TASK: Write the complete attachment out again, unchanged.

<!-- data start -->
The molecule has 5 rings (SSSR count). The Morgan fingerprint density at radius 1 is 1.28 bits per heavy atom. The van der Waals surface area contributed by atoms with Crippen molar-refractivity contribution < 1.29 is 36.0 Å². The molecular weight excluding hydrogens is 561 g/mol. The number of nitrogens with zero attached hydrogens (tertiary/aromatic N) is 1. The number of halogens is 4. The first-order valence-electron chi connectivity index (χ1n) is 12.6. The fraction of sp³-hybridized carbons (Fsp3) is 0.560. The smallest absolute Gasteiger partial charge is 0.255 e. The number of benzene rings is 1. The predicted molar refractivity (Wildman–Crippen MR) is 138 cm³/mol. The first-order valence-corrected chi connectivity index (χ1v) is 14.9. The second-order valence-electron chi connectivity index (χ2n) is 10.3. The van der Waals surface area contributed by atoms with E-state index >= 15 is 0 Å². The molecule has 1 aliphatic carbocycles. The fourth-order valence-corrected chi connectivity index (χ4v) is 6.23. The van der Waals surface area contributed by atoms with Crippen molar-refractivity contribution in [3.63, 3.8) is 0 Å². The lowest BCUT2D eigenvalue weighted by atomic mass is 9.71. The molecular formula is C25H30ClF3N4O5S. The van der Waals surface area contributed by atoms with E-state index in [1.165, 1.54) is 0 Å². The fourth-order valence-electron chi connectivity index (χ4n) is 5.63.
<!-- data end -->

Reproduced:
The molecule has 5 rings (SSSR count). The Morgan fingerprint density at radius 1 is 1.28 bits per heavy atom. The van der Waals surface area contributed by atoms with Crippen molar-refractivity contribution < 1.29 is 36.0 Å². The molecular weight excluding hydrogens is 561 g/mol. The number of nitrogens with zero attached hydrogens (tertiary/aromatic N) is 1. The number of halogens is 4. The first-order valence-electron chi connectivity index (χ1n) is 12.6. The fraction of sp³-hybridized carbons (Fsp3) is 0.560. The smallest absolute Gasteiger partial charge is 0.255 e. The number of benzene rings is 1. The predicted molar refractivity (Wildman–Crippen MR) is 138 cm³/mol. The first-order valence-corrected chi connectivity index (χ1v) is 14.9. The second-order valence-electron chi connectivity index (χ2n) is 10.3. The van der Waals surface area contributed by atoms with E-state index >= 15 is 0 Å². The molecule has 1 aliphatic carbocycles. The fourth-order valence-corrected chi connectivity index (χ4v) is 6.23. The van der Waals surface area contributed by atoms with Crippen molar-refractivity contribution in [3.63, 3.8) is 0 Å². The lowest BCUT2D eigenvalue weighted by atomic mass is 9.71. The molecular formula is C25H30ClF3N4O5S. The van der Waals surface area contributed by atoms with E-state index in [1.165, 1.54) is 0 Å². The fourth-order valence-electron chi connectivity index (χ4n) is 5.63.